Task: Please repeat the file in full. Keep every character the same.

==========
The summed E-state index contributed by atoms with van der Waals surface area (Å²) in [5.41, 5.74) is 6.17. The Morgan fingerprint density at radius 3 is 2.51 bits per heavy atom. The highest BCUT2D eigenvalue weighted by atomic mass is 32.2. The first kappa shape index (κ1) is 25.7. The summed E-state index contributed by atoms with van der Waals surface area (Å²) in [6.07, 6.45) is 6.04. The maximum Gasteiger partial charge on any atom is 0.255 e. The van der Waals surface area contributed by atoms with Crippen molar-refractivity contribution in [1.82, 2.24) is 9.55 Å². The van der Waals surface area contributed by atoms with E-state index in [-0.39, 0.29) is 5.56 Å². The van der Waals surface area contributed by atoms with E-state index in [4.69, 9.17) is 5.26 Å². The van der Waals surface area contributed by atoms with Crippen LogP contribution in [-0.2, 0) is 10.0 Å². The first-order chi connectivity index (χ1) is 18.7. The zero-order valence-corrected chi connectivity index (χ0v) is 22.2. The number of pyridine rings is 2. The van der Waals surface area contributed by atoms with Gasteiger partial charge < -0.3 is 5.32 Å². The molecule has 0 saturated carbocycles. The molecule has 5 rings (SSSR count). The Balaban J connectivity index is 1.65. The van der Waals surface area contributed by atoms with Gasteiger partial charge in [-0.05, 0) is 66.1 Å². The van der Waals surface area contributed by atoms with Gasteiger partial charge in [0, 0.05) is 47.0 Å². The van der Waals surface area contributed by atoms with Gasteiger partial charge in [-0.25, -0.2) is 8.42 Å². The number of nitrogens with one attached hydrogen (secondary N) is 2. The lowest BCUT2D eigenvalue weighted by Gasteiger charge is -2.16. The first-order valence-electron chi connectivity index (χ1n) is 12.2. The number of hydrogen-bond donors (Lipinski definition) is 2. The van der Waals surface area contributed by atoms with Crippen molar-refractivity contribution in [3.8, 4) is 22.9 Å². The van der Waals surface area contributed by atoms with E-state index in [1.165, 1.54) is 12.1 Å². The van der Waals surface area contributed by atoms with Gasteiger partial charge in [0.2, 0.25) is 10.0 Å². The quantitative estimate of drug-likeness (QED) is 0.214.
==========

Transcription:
The summed E-state index contributed by atoms with van der Waals surface area (Å²) in [5.41, 5.74) is 6.17. The Morgan fingerprint density at radius 3 is 2.51 bits per heavy atom. The highest BCUT2D eigenvalue weighted by atomic mass is 32.2. The first kappa shape index (κ1) is 25.7. The summed E-state index contributed by atoms with van der Waals surface area (Å²) in [6.07, 6.45) is 6.04. The maximum Gasteiger partial charge on any atom is 0.255 e. The van der Waals surface area contributed by atoms with Crippen molar-refractivity contribution in [1.82, 2.24) is 9.55 Å². The van der Waals surface area contributed by atoms with E-state index in [-0.39, 0.29) is 5.56 Å². The van der Waals surface area contributed by atoms with E-state index in [4.69, 9.17) is 5.26 Å². The van der Waals surface area contributed by atoms with Crippen LogP contribution in [-0.2, 0) is 10.0 Å². The first-order chi connectivity index (χ1) is 18.7. The zero-order valence-corrected chi connectivity index (χ0v) is 22.2. The number of pyridine rings is 2. The van der Waals surface area contributed by atoms with Gasteiger partial charge < -0.3 is 5.32 Å². The molecule has 0 saturated carbocycles. The molecule has 5 rings (SSSR count). The Balaban J connectivity index is 1.65. The van der Waals surface area contributed by atoms with Gasteiger partial charge in [-0.05, 0) is 66.1 Å². The van der Waals surface area contributed by atoms with Gasteiger partial charge in [0, 0.05) is 47.0 Å². The van der Waals surface area contributed by atoms with Gasteiger partial charge in [-0.25, -0.2) is 8.42 Å². The number of nitrogens with one attached hydrogen (secondary N) is 2. The lowest BCUT2D eigenvalue weighted by Gasteiger charge is -2.16. The first-order valence-electron chi connectivity index (χ1n) is 12.2. The number of hydrogen-bond donors (Lipinski definition) is 2. The van der Waals surface area contributed by atoms with Crippen molar-refractivity contribution in [3.8, 4) is 22.9 Å². The van der Waals surface area contributed by atoms with E-state index in [1.165, 1.54) is 12.1 Å². The van der Waals surface area contributed by atoms with Gasteiger partial charge in [0.2, 0.25) is 10.0 Å². The quantitative estimate of drug-likeness (QED) is 0.214.